Trinidad and Tobago records more than 2,500 teenage pregnancies annually

Dr. Gopeesingh, speaking in the Senate, said that most of the teenagers had become pregnant for fathers who were between the ages of 25-40 and that some of the mothers were below the ages of 12.

The Education Minister told legislators research by the Faculty of Medical Science of the University of the West Indies (UWI) showed that by age 19, more than 1,000 young women already had four children.

Dr. Gopeesingh, a gynaecologist with more than 27 years practice, described the situation as “frightening” saying that for every 15 new patients in the ante-natal, 10 were teenagers.

He said the country could not continue to ignore the statutory rape of teenagers adding  it was necessary to apprehended the fathers engaged in the practice so as to induce “fear among the perpetrators” that “t could serve as a deterrent to statutory rape.

“It is an issue of socialisation and what these teenagers are looking for. When you question them, even when I was in my own practice…they said they were looking for some degree of love. They felt they were not loved,” he said.

According to figures released here on Tuesday, between 2008 and 2012, there were four reported cases of girls attending primary schools who gave birth and Dr. Gopeesingh said between the same period the Ministry of Education received reports of 153 cases of teenage pregnancy.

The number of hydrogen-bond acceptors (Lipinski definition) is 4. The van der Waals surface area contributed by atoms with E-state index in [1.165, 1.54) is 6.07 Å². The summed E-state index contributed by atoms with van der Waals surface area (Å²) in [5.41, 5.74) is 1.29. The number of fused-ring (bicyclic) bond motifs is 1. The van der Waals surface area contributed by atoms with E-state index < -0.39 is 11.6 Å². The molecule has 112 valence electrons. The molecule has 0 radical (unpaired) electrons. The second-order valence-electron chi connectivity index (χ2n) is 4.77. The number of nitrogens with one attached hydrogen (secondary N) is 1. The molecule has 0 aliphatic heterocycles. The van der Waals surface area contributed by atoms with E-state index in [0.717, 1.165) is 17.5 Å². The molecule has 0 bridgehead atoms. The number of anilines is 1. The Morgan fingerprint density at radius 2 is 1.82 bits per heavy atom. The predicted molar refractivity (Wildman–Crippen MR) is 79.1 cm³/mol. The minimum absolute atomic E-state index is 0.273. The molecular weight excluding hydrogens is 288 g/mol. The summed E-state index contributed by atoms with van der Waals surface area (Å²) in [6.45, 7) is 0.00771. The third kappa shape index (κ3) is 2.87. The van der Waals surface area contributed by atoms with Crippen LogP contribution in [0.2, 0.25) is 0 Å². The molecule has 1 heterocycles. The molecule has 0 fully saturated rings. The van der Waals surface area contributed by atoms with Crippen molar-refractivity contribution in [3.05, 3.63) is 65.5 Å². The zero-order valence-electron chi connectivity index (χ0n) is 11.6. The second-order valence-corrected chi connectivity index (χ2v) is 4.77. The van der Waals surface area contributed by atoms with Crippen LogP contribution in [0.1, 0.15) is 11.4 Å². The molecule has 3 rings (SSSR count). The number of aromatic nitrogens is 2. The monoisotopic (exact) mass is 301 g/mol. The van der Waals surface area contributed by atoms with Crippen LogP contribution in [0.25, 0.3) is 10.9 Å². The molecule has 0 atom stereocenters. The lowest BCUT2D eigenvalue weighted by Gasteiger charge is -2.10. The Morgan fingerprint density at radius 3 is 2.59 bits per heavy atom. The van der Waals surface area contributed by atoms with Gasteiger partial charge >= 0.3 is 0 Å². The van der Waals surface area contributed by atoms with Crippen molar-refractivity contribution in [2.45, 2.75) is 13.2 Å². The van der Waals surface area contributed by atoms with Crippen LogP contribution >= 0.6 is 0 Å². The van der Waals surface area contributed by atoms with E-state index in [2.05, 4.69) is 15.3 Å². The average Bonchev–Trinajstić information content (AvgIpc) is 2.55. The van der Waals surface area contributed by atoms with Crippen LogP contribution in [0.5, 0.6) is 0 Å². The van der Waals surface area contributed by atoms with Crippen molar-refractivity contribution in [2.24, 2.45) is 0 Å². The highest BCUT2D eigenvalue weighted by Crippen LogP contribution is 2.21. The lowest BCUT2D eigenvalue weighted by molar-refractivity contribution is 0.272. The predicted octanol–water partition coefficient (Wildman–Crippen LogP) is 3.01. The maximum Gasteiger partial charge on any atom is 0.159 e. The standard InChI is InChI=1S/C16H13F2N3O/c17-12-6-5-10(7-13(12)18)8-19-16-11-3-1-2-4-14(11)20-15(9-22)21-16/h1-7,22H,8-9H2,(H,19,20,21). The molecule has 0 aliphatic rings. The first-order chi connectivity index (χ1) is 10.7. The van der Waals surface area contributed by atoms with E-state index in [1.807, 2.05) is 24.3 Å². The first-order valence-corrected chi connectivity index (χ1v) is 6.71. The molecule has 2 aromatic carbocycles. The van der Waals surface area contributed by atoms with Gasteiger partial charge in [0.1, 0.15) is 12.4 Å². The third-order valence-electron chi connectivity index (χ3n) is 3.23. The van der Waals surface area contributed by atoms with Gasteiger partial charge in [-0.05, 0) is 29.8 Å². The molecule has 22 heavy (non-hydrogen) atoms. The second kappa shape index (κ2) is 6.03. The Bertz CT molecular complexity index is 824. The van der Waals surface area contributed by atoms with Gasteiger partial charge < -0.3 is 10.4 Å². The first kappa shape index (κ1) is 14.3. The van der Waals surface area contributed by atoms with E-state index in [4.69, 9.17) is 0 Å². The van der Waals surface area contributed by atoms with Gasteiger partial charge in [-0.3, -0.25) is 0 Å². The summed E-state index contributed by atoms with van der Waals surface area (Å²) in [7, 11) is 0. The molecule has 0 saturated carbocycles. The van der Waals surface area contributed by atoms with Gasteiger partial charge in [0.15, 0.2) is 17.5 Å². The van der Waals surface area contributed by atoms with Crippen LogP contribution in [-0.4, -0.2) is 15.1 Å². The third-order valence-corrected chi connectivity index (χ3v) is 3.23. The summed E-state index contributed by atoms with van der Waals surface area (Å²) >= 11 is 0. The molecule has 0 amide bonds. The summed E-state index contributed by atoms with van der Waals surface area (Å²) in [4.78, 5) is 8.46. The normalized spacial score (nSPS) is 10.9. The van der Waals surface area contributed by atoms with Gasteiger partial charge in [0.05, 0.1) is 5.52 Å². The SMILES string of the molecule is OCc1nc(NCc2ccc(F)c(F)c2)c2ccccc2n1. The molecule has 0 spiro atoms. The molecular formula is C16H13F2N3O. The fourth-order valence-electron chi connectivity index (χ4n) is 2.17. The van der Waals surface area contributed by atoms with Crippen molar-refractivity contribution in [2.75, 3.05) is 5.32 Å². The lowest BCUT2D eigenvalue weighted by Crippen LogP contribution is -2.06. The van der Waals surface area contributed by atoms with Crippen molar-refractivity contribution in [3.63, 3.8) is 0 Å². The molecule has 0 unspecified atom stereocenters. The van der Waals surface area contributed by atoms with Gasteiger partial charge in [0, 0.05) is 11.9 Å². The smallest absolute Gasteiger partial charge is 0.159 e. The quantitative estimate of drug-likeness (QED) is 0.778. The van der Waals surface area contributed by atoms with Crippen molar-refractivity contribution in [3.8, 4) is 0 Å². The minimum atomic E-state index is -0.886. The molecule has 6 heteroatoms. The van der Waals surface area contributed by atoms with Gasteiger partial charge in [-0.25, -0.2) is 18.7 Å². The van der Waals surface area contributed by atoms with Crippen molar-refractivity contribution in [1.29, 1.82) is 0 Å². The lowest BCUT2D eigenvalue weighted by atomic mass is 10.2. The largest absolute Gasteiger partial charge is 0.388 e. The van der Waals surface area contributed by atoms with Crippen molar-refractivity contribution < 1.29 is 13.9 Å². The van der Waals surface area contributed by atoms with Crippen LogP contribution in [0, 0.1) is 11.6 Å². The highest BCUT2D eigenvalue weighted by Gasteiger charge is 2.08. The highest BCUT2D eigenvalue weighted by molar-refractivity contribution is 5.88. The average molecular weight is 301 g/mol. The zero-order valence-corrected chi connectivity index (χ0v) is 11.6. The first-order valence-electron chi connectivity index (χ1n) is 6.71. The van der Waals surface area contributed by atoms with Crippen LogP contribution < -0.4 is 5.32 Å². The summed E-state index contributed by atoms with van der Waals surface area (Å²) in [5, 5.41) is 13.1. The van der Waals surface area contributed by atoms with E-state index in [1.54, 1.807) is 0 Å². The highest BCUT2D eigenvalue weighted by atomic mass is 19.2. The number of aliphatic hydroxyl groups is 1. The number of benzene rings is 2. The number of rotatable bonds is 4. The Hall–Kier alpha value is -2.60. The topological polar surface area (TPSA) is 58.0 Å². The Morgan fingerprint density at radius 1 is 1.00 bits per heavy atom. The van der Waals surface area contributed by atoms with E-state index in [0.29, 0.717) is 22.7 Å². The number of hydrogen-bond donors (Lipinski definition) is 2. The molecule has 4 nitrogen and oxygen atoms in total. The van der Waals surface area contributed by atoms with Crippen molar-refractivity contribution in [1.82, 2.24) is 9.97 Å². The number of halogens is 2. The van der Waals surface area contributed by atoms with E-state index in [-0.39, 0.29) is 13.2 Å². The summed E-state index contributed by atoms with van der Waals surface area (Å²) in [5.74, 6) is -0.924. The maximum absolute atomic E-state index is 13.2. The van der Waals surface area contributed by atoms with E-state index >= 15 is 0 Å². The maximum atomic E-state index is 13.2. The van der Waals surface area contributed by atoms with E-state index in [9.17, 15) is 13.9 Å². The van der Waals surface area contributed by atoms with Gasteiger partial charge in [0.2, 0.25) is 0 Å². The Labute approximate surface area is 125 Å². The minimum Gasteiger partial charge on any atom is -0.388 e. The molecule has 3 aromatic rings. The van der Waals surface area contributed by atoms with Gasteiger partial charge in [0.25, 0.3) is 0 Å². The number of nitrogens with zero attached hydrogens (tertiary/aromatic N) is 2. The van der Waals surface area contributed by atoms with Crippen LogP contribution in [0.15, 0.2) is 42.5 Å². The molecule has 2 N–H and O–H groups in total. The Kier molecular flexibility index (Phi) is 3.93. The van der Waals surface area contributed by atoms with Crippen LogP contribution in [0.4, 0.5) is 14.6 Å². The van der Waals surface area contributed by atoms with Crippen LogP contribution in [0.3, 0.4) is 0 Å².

But the figure could be higher, as The Ministry of Education said the cases were only those reported to its Student Support Services.

Dr. Gopeesingh said there was under-reporting of teenage pregnancies and that many pupils merely dropped out of school and that the authorities were not able to track those pupils.

Dr. Gopeesingh said the Ministry of education was reforming the primary school curriculum and the secondary school curriculum with morals, values and ethics, character development, citizenry development, physical education, visual and performing arts and health and family life education being added to the curriculum.

He said social studies, with some degree of sex education, formed part of the secondary school programme

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